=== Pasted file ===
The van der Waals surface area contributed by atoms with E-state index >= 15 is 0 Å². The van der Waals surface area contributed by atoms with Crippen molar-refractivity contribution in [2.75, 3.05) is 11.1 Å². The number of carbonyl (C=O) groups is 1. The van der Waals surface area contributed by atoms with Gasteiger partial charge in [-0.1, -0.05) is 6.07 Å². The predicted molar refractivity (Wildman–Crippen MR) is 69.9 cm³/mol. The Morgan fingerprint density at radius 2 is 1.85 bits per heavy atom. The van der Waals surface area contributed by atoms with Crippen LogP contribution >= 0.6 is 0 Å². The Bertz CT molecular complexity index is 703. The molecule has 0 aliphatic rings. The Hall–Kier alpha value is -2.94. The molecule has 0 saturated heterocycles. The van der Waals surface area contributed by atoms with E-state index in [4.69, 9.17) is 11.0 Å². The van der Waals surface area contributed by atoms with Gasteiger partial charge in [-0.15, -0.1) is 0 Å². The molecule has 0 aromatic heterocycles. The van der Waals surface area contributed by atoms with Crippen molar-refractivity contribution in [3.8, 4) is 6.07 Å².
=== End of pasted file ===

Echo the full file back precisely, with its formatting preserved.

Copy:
The van der Waals surface area contributed by atoms with E-state index >= 15 is 0 Å². The van der Waals surface area contributed by atoms with Crippen molar-refractivity contribution in [2.75, 3.05) is 11.1 Å². The number of carbonyl (C=O) groups is 1. The van der Waals surface area contributed by atoms with Gasteiger partial charge in [-0.1, -0.05) is 6.07 Å². The predicted molar refractivity (Wildman–Crippen MR) is 69.9 cm³/mol. The Morgan fingerprint density at radius 2 is 1.85 bits per heavy atom. The van der Waals surface area contributed by atoms with Crippen LogP contribution >= 0.6 is 0 Å². The Bertz CT molecular complexity index is 703. The molecule has 0 aliphatic rings. The Hall–Kier alpha value is -2.94. The molecule has 0 saturated heterocycles. The van der Waals surface area contributed by atoms with E-state index in [4.69, 9.17) is 11.0 Å². The van der Waals surface area contributed by atoms with Gasteiger partial charge in [-0.15, -0.1) is 0 Å². The molecule has 0 aromatic heterocycles. The van der Waals surface area contributed by atoms with Crippen molar-refractivity contribution in [3.8, 4) is 6.07 Å².